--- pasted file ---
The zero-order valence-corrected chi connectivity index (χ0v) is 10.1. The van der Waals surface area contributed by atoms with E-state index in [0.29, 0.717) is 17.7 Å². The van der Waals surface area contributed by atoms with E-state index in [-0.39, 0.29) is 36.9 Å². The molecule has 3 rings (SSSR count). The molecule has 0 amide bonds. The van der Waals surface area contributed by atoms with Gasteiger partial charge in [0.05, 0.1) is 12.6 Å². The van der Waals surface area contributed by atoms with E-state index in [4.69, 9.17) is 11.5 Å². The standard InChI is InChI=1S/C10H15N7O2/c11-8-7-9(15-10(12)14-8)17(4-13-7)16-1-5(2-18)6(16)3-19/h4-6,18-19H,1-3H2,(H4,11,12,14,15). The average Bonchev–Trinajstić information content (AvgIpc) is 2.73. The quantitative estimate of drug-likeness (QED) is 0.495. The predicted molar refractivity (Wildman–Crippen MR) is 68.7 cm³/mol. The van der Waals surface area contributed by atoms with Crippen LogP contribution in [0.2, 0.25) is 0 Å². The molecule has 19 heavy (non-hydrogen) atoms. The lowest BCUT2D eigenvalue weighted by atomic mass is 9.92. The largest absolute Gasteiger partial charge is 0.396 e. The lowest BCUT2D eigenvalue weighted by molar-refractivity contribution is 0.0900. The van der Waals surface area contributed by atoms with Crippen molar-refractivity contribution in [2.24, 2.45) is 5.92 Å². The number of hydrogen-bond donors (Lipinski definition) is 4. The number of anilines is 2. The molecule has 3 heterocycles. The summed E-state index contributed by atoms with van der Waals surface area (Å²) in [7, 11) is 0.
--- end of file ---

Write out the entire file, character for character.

The zero-order valence-corrected chi connectivity index (χ0v) is 10.1. The van der Waals surface area contributed by atoms with E-state index in [0.29, 0.717) is 17.7 Å². The van der Waals surface area contributed by atoms with E-state index in [-0.39, 0.29) is 36.9 Å². The molecule has 3 rings (SSSR count). The molecule has 0 amide bonds. The van der Waals surface area contributed by atoms with Gasteiger partial charge in [0.05, 0.1) is 12.6 Å². The van der Waals surface area contributed by atoms with E-state index in [4.69, 9.17) is 11.5 Å². The standard InChI is InChI=1S/C10H15N7O2/c11-8-7-9(15-10(12)14-8)17(4-13-7)16-1-5(2-18)6(16)3-19/h4-6,18-19H,1-3H2,(H4,11,12,14,15). The average Bonchev–Trinajstić information content (AvgIpc) is 2.73. The quantitative estimate of drug-likeness (QED) is 0.495. The predicted molar refractivity (Wildman–Crippen MR) is 68.7 cm³/mol. The van der Waals surface area contributed by atoms with Crippen LogP contribution in [0.2, 0.25) is 0 Å². The molecule has 19 heavy (non-hydrogen) atoms. The lowest BCUT2D eigenvalue weighted by atomic mass is 9.92. The largest absolute Gasteiger partial charge is 0.396 e. The lowest BCUT2D eigenvalue weighted by molar-refractivity contribution is 0.0900. The van der Waals surface area contributed by atoms with Crippen molar-refractivity contribution in [2.24, 2.45) is 5.92 Å². The number of hydrogen-bond donors (Lipinski definition) is 4. The number of anilines is 2. The molecule has 3 heterocycles. The summed E-state index contributed by atoms with van der Waals surface area (Å²) in [7, 11) is 0.